Applications for Round Two of the new Professional Development Scholarship are due on July 31, 2016.

Up to three $250 scholarships will be awarded annually. Applications are accepted at three points throughout the year (see below for specific deadlines). Applications will be reviewed within two weeks after the application deadline.

ACRL-OR PD scholarship form header

How can the scholarship be used?  

The ACRL-OR Professional Development Scholarship may be used toward conferences, workshops, courses, seminars, or other learning opportunities (including e-learning opportunities) appropriate to the applicant. The funding priority is registration and transportation costs incurred by the applicant.

Professional Development Scholarships will not be awarded for ACRL-OR/WA Fall Conference attendance as this annual event has its own scholarships.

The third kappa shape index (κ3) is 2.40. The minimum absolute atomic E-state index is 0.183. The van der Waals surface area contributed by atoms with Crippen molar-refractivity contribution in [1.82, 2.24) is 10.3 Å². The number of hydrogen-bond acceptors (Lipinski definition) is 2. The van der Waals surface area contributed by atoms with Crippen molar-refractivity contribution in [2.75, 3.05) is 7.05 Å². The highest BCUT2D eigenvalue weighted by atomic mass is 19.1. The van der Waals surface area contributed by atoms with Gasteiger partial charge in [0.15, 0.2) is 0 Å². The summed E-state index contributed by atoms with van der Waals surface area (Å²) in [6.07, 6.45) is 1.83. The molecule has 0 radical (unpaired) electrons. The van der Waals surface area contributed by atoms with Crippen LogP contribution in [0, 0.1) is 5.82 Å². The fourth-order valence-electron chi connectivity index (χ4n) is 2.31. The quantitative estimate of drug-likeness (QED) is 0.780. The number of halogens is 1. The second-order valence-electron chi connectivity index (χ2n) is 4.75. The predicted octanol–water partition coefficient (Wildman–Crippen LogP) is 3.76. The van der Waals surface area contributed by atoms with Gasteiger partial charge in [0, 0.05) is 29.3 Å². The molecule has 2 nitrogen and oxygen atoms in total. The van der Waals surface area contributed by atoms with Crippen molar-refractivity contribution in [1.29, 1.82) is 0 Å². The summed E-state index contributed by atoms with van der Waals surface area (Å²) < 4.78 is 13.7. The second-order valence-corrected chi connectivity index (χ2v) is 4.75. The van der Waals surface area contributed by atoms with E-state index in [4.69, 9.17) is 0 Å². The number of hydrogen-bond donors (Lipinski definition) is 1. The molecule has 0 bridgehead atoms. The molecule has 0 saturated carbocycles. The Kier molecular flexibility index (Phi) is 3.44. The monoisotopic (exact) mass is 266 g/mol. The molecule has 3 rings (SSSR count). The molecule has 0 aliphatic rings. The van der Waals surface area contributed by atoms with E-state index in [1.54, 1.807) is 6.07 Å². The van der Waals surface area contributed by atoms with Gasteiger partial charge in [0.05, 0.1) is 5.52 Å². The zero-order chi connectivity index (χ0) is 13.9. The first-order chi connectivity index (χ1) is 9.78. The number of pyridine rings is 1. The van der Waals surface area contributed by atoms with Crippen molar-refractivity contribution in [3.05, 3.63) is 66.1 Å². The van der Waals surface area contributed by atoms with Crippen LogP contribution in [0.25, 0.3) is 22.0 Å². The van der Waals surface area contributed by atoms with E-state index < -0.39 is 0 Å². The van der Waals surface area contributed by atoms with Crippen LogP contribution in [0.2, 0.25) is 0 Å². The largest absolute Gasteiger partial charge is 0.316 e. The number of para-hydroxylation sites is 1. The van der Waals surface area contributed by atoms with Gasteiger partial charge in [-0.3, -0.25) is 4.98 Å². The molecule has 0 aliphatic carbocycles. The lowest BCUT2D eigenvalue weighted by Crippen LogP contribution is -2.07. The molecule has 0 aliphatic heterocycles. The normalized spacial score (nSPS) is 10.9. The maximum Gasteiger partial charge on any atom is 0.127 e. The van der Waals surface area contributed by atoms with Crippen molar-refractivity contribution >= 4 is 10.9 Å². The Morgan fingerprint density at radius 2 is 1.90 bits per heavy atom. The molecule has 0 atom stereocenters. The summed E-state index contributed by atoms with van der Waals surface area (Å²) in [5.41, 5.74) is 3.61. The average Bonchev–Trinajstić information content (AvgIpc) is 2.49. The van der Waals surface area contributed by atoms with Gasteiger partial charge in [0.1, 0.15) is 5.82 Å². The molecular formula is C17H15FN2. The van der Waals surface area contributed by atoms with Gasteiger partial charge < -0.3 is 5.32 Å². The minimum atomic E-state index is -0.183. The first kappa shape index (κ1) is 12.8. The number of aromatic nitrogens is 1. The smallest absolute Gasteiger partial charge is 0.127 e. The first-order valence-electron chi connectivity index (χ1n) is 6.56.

Who is eligible?

All ACRL-Oregon members in good standing.

Preference will be given to applicants who have not previously received a Professional Development Scholarship from ACRL-Oregon.

Who is not eligible?

Non ACRL-Oregon members.

How will applications be evaluated?

Please visit our FAQ page, which contains our evaluation rubrics and answers to frequently asked questions.

How do I apply?

Apply for the scholarship using this online form.


Applications will be accepted at three points throughout the year:

  • March 31
  • July 31
  • November 30

For more information:

Contact the ACRL-OR Board President:

Uta Hussong-Christian
ACRL-OR President, 2015-2016
Oregon State University

Wanted! ACRL Oregon Communications Coordinator